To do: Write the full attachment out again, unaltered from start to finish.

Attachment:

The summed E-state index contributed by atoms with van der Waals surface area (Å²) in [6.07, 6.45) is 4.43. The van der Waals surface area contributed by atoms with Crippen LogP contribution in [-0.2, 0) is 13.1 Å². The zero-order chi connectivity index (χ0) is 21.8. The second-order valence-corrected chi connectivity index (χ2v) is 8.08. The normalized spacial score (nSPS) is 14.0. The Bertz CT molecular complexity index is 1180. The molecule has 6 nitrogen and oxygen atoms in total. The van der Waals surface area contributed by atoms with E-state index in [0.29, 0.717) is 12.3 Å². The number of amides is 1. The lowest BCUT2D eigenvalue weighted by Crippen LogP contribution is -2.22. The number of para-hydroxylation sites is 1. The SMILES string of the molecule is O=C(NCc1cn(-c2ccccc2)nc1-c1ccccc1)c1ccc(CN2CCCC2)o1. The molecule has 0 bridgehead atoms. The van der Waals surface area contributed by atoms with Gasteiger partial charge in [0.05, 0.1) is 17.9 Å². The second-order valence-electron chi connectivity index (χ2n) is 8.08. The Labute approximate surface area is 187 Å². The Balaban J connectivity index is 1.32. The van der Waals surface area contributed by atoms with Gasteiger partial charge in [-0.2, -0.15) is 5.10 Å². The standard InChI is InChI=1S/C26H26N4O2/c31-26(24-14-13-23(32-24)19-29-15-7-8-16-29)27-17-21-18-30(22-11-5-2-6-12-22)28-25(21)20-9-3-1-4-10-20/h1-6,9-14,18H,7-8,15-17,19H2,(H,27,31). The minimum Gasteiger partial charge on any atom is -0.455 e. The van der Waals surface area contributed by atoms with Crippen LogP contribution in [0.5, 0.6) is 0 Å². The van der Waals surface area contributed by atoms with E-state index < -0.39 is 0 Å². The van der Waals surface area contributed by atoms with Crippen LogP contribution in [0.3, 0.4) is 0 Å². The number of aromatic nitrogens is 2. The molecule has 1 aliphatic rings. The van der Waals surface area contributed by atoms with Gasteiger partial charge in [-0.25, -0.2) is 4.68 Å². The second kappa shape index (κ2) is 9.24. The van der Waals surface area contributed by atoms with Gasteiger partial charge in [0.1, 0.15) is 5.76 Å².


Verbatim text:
The summed E-state index contributed by atoms with van der Waals surface area (Å²) in [6.07, 6.45) is 4.43. The van der Waals surface area contributed by atoms with Crippen LogP contribution in [-0.2, 0) is 13.1 Å². The zero-order chi connectivity index (χ0) is 21.8. The second-order valence-corrected chi connectivity index (χ2v) is 8.08. The normalized spacial score (nSPS) is 14.0. The Bertz CT molecular complexity index is 1180. The molecule has 6 nitrogen and oxygen atoms in total. The van der Waals surface area contributed by atoms with E-state index in [0.29, 0.717) is 12.3 Å². The number of amides is 1. The lowest BCUT2D eigenvalue weighted by Crippen LogP contribution is -2.22. The number of para-hydroxylation sites is 1. The SMILES string of the molecule is O=C(NCc1cn(-c2ccccc2)nc1-c1ccccc1)c1ccc(CN2CCCC2)o1. The molecule has 0 bridgehead atoms. The van der Waals surface area contributed by atoms with Gasteiger partial charge in [0.05, 0.1) is 17.9 Å². The second-order valence-electron chi connectivity index (χ2n) is 8.08. The Labute approximate surface area is 187 Å². The Balaban J connectivity index is 1.32. The van der Waals surface area contributed by atoms with Gasteiger partial charge in [-0.2, -0.15) is 5.10 Å². The standard InChI is InChI=1S/C26H26N4O2/c31-26(24-14-13-23(32-24)19-29-15-7-8-16-29)27-17-21-18-30(22-11-5-2-6-12-22)28-25(21)20-9-3-1-4-10-20/h1-6,9-14,18H,7-8,15-17,19H2,(H,27,31). The minimum Gasteiger partial charge on any atom is -0.455 e. The van der Waals surface area contributed by atoms with Crippen LogP contribution in [0.5, 0.6) is 0 Å². The van der Waals surface area contributed by atoms with E-state index < -0.39 is 0 Å². The van der Waals surface area contributed by atoms with Crippen LogP contribution in [0.3, 0.4) is 0 Å². The number of aromatic nitrogens is 2. The molecule has 1 aliphatic rings. The van der Waals surface area contributed by atoms with Gasteiger partial charge in [-0.25, -0.2) is 4.68 Å². The second kappa shape index (κ2) is 9.24. The van der Waals surface area contributed by atoms with Gasteiger partial charge in [0.1, 0.15) is 5.76 Å².